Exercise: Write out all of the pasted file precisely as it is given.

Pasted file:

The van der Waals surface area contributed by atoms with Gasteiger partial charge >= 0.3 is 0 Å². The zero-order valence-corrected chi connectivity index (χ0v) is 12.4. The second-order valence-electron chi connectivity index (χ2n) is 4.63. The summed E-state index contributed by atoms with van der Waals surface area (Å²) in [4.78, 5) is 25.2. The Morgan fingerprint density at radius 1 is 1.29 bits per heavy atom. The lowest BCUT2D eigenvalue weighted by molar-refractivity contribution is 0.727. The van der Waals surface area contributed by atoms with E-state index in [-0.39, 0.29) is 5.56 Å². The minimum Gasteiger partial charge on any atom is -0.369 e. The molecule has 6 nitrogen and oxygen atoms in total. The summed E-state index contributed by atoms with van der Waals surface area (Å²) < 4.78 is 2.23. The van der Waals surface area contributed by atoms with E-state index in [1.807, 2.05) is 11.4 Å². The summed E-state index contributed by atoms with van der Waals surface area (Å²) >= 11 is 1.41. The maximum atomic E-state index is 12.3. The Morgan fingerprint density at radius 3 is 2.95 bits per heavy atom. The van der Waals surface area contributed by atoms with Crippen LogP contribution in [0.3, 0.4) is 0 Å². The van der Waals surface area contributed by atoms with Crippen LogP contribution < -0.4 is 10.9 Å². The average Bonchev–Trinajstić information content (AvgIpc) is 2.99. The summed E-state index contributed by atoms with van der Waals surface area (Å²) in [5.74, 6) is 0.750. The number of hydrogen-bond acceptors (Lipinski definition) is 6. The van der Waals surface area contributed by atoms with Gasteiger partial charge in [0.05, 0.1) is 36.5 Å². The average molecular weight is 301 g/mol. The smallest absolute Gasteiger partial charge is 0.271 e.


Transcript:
The van der Waals surface area contributed by atoms with Gasteiger partial charge >= 0.3 is 0 Å². The zero-order valence-corrected chi connectivity index (χ0v) is 12.4. The second-order valence-electron chi connectivity index (χ2n) is 4.63. The summed E-state index contributed by atoms with van der Waals surface area (Å²) in [4.78, 5) is 25.2. The Morgan fingerprint density at radius 1 is 1.29 bits per heavy atom. The lowest BCUT2D eigenvalue weighted by molar-refractivity contribution is 0.727. The van der Waals surface area contributed by atoms with E-state index in [-0.39, 0.29) is 5.56 Å². The minimum Gasteiger partial charge on any atom is -0.369 e. The molecule has 6 nitrogen and oxygen atoms in total. The summed E-state index contributed by atoms with van der Waals surface area (Å²) < 4.78 is 2.23. The van der Waals surface area contributed by atoms with E-state index in [1.807, 2.05) is 11.4 Å². The summed E-state index contributed by atoms with van der Waals surface area (Å²) >= 11 is 1.41. The maximum atomic E-state index is 12.3. The Morgan fingerprint density at radius 3 is 2.95 bits per heavy atom. The van der Waals surface area contributed by atoms with Crippen LogP contribution in [0.3, 0.4) is 0 Å². The van der Waals surface area contributed by atoms with Crippen LogP contribution < -0.4 is 10.9 Å². The average Bonchev–Trinajstić information content (AvgIpc) is 2.99. The summed E-state index contributed by atoms with van der Waals surface area (Å²) in [5.74, 6) is 0.750. The number of hydrogen-bond acceptors (Lipinski definition) is 6. The van der Waals surface area contributed by atoms with Gasteiger partial charge in [0.05, 0.1) is 36.5 Å². The average molecular weight is 301 g/mol. The smallest absolute Gasteiger partial charge is 0.271 e.